Extension Cycle along River Tyne West to Hexham
This 44km (27 mile) there-and-back extension to our River Tyne West Circular cycle route takes you further out along the River Tyne cycle route 72, Hadrian’s Cycleway, all the way to the Roman Towns of Hexham and Corbridge. If you do this full extension on top of the River Tyne West Cycle route, the whole trip will be 78km (48 miles). So why not make a day of it, buy a picnic in a local shop, and enjoy this route along the Tyne.
From Wylam Bridge in our River Tyne West Circular Cycle, don’t cross over the Tyne at Wylam but instead continue to follow the signs for Hadrian’s Cycleway Route 72 through Wylam and further West. Just past Wylam the route crosses over the Tyne to follow the path on the south side of the river to Prudhoe where it then crosses back over to the north side. Follow it all the way to Corbridge first, and then Hexham on the other side of the river. Return via the same route to Wylam and cross over the bridge to follow Keelman’s Way Route 141 and then 14 all the way back to the Quayside in Newcastle as per our River Tyne West Circular Cycle.
As far back as 1827 Corbridge was rated as a shopper’s paradise, a reputation it retains today. A wander along Corbridge’s pretty high street with its plethora of small shops with their decorated fronts will tempt you to linger longer. Once a garrison town for Roman soldiers and a safe crossing place over the Tyne, houses here are built with stone hewn from the Roman town of Corstopitum, where today’s Corbridge grew from. View the remains of this ancient Roman Site on the outskirts of the village.
Once the haunt of marauding Vikings 1300 years ago, nowadays Hexham proudly holds the title of England’s favourite market town – as voted by Country Life magazine. The town centre here is filled with winding streets with Hexham Abbey, the keystone of Hexham’s assets, at its hub. This flourishing place of worship was founded by the Northumbrian saint and bishop Wilfrid in 674.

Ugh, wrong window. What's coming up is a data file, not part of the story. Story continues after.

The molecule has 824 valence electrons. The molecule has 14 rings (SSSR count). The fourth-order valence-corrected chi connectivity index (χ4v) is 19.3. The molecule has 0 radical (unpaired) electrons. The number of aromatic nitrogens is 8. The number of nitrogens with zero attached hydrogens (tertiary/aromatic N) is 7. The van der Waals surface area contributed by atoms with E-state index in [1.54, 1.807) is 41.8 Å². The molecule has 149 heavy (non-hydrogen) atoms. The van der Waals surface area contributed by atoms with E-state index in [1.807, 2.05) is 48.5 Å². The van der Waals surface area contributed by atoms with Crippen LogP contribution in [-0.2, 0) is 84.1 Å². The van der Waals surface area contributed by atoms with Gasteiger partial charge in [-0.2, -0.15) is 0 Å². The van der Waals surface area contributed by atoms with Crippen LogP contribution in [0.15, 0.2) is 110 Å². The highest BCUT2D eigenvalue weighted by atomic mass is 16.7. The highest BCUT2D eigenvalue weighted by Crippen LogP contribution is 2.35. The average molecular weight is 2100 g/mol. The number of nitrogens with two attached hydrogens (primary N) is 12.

There’s plenty to see in Hexham. Pay a visit to Hexham’s Old Gaol – an imposing stone cube, built in 1333 as England’s first purpose-built prison. The building’s history – and that of its infamous inhabitants including the Border Reivers – is told in full, gruesome glory across its four floors.
Hexham enjoys a buzzing arts and cultural scene. Take a stroll around the town’s many galleries. Catch a performance at the Queen’s Hall Arts Centre, a magnificent Victorian building facing Hexham Abbey which attracts the best international and national artists from music, drama and dance.
Go shop in Hexham’s many eclectic independent shops while a browse through the town’s market stalls will yield many a bargain. You’ll find market stalls every day of the week in Hexham’s ancient Shambles while the Market Place – sandwiched between the Abbey and the town’s 15th century Moot Hall – hosts a full market every Tuesday and Saturday. Stock up on local produce too at Hexham’s twice-monthly acclaimed farmers market too.
Information from various sources including wikipedia.org
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